We see it in all facets of life. The tendency to associate with our “own kind” begins early in life. On the playground, kids form cliques. The classic “no girls allowed” sign under the tree-house is just one example. Athletes stick together; nerds stick together; fraternities and sororities stick together; Italians, Irish, Mexicans – people make up the current immigrant wave – stick together. The poor associate with the poor, and the rich associate with the rich.

Racial divides are just an extreme example. We all have our “own people”, the people with whom we identity. We gravitate toward people “like us.” 

We don’t necessarily call others our enemies, but we sometimes act as if they are. The more the mentality is “us against them” the more like enemies others become. It could be Republicans and Democrats, unions and company management, people who love science and people who love religion, Muslims and Christians, Americans and Russians, haves and have-nots and the in-crowd and the “others”.

All of these classifications result from commonalities and differences, and they become reason that people separate themselves from other people. They become reasons that people do not associate with other people. They become lines in the sand, sometimes, that define friend and foe.

The application to everyday life is found in the contrast between enemies and our “own people”.

In that sense, Jesus suggested an expanded meaning of “enemies” just as he expanded the idea of fulfilling the law: it is not enough to fulfill most of the commands of the law; your righteousness must exceed that of the Pharisees. It is not enough to refrain from murdering people; a person who is angry with or curses a brother might as well be guilty of murder. It is not enough to refrain from committing adultery; anyone who looks with lust on a woman has committed adultery in his heart.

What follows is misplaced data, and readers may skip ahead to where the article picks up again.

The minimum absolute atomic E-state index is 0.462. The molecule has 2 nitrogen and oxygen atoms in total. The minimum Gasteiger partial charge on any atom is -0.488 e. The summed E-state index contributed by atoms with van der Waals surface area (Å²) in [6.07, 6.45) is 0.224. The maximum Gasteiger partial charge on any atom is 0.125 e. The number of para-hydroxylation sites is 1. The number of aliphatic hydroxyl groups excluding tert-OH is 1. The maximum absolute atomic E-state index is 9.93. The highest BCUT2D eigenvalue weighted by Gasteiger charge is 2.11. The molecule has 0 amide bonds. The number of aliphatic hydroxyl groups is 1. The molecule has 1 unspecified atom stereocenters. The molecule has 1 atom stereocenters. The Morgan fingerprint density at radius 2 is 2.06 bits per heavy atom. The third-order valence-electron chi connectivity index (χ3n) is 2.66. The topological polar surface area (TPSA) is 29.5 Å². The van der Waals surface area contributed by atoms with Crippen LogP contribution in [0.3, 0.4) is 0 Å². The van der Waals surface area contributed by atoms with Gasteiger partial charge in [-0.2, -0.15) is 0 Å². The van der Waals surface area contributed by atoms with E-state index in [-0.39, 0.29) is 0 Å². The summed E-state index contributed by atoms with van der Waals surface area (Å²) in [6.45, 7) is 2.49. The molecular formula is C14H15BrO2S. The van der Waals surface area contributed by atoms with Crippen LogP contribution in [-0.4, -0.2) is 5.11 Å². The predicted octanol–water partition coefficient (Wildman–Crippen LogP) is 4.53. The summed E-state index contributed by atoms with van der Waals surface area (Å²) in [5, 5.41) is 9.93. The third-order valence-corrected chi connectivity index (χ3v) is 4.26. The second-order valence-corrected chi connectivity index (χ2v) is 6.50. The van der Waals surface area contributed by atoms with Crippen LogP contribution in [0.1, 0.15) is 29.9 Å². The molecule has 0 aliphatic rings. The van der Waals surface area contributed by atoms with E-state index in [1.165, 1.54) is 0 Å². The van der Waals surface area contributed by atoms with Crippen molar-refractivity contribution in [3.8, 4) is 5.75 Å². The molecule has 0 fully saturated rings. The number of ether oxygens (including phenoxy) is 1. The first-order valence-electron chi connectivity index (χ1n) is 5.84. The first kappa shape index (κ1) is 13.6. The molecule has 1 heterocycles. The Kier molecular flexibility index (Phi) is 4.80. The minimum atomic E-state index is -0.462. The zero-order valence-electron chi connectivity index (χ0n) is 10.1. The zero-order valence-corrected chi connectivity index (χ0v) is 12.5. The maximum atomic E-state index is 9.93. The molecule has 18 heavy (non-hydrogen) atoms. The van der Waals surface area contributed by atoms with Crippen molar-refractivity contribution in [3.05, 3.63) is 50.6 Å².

Enemies, then, are not just the Taliban, terrorists, rapists. Enemies are the people with whom we do not associate because they are different. Enemies are people with whom we have had differences. Enemies include anyone with whom we maintain our distance. Enemies are persons we treat as something other than neighbors.

At different times, an enemy could be a spouse, a child, a parent, a next door neighbor, a co-worker, a fellow believer. An enemy could be anyone we intentionally ignore or fail to acknowledge.

Enemies include anyone with whom we have differences, and we are called to love them. Love breaks down the differences. Love makes enemies friends. And if enemies do not respond to love, we are to love them nevertheless.